Here are the facts, anything else is conjecture, guessing, speculation, or simply incorrect. Since you all can read the lies which have been addressed previously, there is no need to rehash them other than to say, "consider the source." When a group relies on lies to further their agenda, everything they say must be considered as tainted in the same manner as their revealed lies have been.
The Labrador is descended from the St. John's dog, not a breed, but a landrace from Newfoundland, Canada. A number of St. John's dogs were imported by sportsmen into Great Britain where the lines remained basically pure in the breeding kennels under the dedication and care of the Earl of Malmesbury and the Duke of Buccleuch. The St. John's dog was not a dilute dog and was the progenitor for all the modern retrieving breeds developed in Great Britain at that time, most notably the Labrador Retriever, the Golden Retriever, and the Flat Coated Retriever (colors produced in these breeds were limited to black, liver, and yellow). Despite what some dilute supporters claim, as evidenced in meticulous record keeping, breeding and whelping logs, and descriptions of all colors, markings, etc, there was never any mention of dilutes appearing in any of the Retriever breeds based on the St. John's dog.
The Labrador Retriever was officially recognized and registered first in the country where it was developed, Great Britain, in 1903. The predominant color was (as it remains today) black, but chocolates and yellows have always been legitimately in the breed. Subsequently, the Labrador Retriever was imported into North America and gained recognition and registration by the AKC in 1917. Labradors have since grown in popularity from no more than three registered with the AKC in 1926, 23 dogs in 1928, and 40 registered in 1931. Labradors have since become the number one dog in AKC registrations for over the past two decades. The Labrador has become the world's most popular breed, described by every breed standard and registry in virtually identical terms throughout the world. There is no Labrador breed standard which describes any color other than black, yellow, and chocolate.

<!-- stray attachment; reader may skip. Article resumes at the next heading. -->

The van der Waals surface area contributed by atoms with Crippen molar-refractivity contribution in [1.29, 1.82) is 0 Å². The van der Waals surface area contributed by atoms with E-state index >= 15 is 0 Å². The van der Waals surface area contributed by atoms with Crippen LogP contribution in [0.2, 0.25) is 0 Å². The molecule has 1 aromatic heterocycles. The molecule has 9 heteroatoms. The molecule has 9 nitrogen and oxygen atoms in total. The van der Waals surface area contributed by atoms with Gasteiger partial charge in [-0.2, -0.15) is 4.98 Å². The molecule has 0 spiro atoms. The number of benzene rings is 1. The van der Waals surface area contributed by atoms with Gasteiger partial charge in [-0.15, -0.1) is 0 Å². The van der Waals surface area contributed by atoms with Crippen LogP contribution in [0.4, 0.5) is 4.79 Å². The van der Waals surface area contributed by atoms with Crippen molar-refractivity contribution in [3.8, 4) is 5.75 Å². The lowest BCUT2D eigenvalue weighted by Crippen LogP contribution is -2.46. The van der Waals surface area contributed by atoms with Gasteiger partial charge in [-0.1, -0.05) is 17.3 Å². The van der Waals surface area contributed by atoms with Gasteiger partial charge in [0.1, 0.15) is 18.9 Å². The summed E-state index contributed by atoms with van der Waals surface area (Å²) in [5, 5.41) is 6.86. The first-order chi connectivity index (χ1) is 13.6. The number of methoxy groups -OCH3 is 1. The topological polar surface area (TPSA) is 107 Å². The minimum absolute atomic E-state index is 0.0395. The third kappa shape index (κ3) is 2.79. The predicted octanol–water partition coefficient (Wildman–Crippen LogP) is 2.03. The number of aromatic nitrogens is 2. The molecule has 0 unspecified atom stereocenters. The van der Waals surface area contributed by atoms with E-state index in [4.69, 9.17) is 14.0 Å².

It was not until 1985 that the AKC registered the first “Silver”, which heralded the incestuous practice of inbreeding siblings, parents and offspring, etc. by an individual to "establish" dilutes. The dilute lines can all be traced back through pedigree information to two particular dogs from a kennel in the Midwest during the latter part of the 20th century. The overwhelming consensus among breed experts from legitimate Labrador Clubs, the position of these accredited Labrador clubs, and a growing number of recognized purebred dog registries, is that the dilutes are the result of a cross breeding, with Weimaraner being the source of the dilute allele, and are therefore not registerable in a purebred registry.
It was not until 2006 that the first "silver" was born in Great Britain, from dilute parents imported from the United States. There was no "silver" born in Australia until the same time, also from dilute parents imported from the United States. There have been no dilutes of any kind
born anywhere else in the world until the past decade and that was to dilute parents imported from the United States. Any reference to writings which addresses shades or coloring which the dilute supporters claim describes a dilute dog have been taken out of context, misquoted or otherwise misapplied to create an incorrect scenario which did not exist.